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This visit to Maselli’sMead Clarke, or my childhood LHS, Smith and Strebels, would have been the same.  The professionals throughout the store offered their specialized help, and the checkout people knew what they were looking at and helped troubleshoot my problem before I had one!
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Based on previous experiences in the BBS’s, I can imagine I would have wandered around without any help, left with different size fittings (even though they’re both three inches), inappropriate glue, and the wrong size pipe-plug.  I’d get home, try all my fittings, glue the ones that did work with the wrong glue, spend time figuring out where I went wrong,  ask Google perhaps, call dad, go back to the store and, after about eight hours, maybe get it right the second time.  Instead, I solved it all the same day with the friendly, non-judgmental help from some real pro’s who love helping other people DIY.
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So yes, BBS’s are cheaper if you don’t count time and frustration.  The prices are lower and so is the quality.  We’ve decided, unequivocally that buying something at an LHS for a little more money, makes up for the time, gas, and soul-drainage spent frequenting BBS’s.
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For the sake of length I’ve refrained from enumerating my BBS follies, and LHS triumphs, but would love to hear about yours! Go LHS!

 

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I used to be a pretty good caterpillar

by Sarah

I listened to this episode of Radiolab where they explored what actually goes on in a cocoon.  A caterpillar enters; a butterfly or moth emerges.  And in the meantime, the in between time, the being is neither a caterpillar nor a butterfly but a sort of goo.  Certain things last through the period of change–caterpillars that were taught to react to a loud noise grow into butterflies that also react. Certain baby-butterfly structures, like little wing-lets, grow in the caterpillar, and those don’t dissolve when the rest of the animal does.  But most things fall away, fall apart.  And the next things, the butterfly things, don’t grow in for awhile.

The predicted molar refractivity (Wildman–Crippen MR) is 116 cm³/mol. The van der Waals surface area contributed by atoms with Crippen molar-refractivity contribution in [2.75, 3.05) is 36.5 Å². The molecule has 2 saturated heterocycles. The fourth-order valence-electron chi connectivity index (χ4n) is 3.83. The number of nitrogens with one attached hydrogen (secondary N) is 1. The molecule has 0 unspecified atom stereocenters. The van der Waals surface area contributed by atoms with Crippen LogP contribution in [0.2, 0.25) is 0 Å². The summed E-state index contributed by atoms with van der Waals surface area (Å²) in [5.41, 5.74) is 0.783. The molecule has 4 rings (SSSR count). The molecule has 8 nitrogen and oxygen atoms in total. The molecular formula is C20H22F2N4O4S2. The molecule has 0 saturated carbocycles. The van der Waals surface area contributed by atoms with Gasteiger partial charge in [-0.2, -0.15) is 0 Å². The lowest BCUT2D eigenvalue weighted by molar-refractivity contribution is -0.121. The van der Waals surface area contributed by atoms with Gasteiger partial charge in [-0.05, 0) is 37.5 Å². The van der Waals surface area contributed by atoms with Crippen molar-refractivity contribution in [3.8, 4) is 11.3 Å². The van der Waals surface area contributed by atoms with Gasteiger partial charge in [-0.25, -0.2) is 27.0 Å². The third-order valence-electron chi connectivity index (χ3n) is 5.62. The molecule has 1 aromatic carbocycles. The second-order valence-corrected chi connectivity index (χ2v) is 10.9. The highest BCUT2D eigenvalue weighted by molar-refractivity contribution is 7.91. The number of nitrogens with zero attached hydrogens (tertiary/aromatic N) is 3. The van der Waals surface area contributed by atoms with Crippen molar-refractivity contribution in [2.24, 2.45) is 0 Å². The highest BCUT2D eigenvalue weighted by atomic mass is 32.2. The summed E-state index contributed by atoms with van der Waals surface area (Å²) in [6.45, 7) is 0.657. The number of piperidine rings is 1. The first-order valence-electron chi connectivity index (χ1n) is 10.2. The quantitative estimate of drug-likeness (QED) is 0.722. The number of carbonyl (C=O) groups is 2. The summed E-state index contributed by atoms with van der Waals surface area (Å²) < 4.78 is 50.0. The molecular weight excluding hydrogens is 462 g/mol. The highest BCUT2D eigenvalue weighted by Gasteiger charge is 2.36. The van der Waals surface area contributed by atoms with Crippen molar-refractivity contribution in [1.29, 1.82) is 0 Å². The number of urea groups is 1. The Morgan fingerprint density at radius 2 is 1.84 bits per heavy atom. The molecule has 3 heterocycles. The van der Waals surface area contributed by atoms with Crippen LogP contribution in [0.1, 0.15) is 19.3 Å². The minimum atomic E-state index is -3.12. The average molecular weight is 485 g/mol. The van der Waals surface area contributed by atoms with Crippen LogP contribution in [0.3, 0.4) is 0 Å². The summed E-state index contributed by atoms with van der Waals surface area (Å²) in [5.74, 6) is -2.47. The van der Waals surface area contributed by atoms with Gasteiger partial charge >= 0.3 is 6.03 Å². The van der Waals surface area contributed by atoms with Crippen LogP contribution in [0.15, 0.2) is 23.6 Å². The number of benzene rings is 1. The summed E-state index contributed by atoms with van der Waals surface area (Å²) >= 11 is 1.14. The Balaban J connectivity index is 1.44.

Sometimes I feel that I am this goo–neither caterpillar nor butterfly–but a shapeless being, an unsure being, not knowing of what form I’ll take next or how I’ll get there.  Our tiny house feels gooey to me sometimes.  So does my work. And where we’ll live.

I look back on times in my life when I think I had it more together, and I want that again.  I want to know who I am and what I do.  The thing about being a pretty good caterpillar, though, or even a very good one, is that you have to change.  And change is messy.

So what to do, when you’re goo?  Here are three things.

1.  Stay the Course
We said we were going to build this tiny house and we are going to build this tiny house!  Committed.  To the house.  And to doing the house now, and not doing the next thing until next time.

2.  Try some continuity from day to day, from week to week
For me, not having a schedule feels like freedom–oh!  I can do whatever I want! I’m free!  But I know that’s not so.  I know I end up mulling over what to do next, agonizing over if I’ve chosen the right thing.  I know that a schedule offers some bones, some structure.

3.  Be soft
I am soft, goo is soft, this is all very soft.  As often as I remember to, I remember to be soft, to be patient, to be accepting.  This is how I am right now.  This is how my life is right now.  I’m not that sturdy, robust, energetic little caterpillar that I was.  I don’t know what I’ll be next, or when.  But in the meantime, the in between time–which might be all time!–what about practicing softness, kindness, and not forcing?  It’s hard to be soft.  But I think it’s the thing to try towards.

Is anyone else goo-full (goo-ti-ful perhaps?) these days? Are you doing anything (or not doing anything?) that helps you withstand the transformation?